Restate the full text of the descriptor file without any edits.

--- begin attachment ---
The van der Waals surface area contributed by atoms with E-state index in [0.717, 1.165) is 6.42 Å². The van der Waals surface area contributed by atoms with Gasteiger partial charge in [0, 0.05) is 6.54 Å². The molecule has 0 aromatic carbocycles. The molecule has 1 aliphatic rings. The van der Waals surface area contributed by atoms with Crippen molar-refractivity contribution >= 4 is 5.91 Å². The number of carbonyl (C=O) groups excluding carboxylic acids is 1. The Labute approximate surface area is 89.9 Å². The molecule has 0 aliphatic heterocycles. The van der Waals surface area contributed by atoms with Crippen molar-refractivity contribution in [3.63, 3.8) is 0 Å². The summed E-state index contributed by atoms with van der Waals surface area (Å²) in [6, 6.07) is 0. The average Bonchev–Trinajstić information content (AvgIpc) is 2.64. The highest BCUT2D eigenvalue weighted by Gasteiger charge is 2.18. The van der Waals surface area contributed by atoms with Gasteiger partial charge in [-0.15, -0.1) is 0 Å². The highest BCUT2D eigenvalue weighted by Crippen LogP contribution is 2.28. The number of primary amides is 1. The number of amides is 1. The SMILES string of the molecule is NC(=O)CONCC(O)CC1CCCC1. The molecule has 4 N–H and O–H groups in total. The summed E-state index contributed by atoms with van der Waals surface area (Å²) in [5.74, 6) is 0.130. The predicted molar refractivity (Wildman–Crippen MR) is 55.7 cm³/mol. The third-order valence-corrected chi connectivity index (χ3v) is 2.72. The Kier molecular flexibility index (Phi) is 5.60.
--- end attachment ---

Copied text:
The van der Waals surface area contributed by atoms with E-state index in [0.717, 1.165) is 6.42 Å². The van der Waals surface area contributed by atoms with Gasteiger partial charge in [0, 0.05) is 6.54 Å². The molecule has 0 aromatic carbocycles. The molecule has 1 aliphatic rings. The van der Waals surface area contributed by atoms with Crippen molar-refractivity contribution >= 4 is 5.91 Å². The number of carbonyl (C=O) groups excluding carboxylic acids is 1. The Labute approximate surface area is 89.9 Å². The molecule has 0 aliphatic heterocycles. The van der Waals surface area contributed by atoms with Crippen molar-refractivity contribution in [3.63, 3.8) is 0 Å². The summed E-state index contributed by atoms with van der Waals surface area (Å²) in [6, 6.07) is 0. The average Bonchev–Trinajstić information content (AvgIpc) is 2.64. The highest BCUT2D eigenvalue weighted by Gasteiger charge is 2.18. The van der Waals surface area contributed by atoms with Gasteiger partial charge in [-0.15, -0.1) is 0 Å². The highest BCUT2D eigenvalue weighted by Crippen LogP contribution is 2.28. The number of primary amides is 1. The number of amides is 1. The SMILES string of the molecule is NC(=O)CONCC(O)CC1CCCC1. The molecule has 4 N–H and O–H groups in total. The summed E-state index contributed by atoms with van der Waals surface area (Å²) in [5.74, 6) is 0.130. The predicted molar refractivity (Wildman–Crippen MR) is 55.7 cm³/mol. The third-order valence-corrected chi connectivity index (χ3v) is 2.72. The Kier molecular flexibility index (Phi) is 5.60.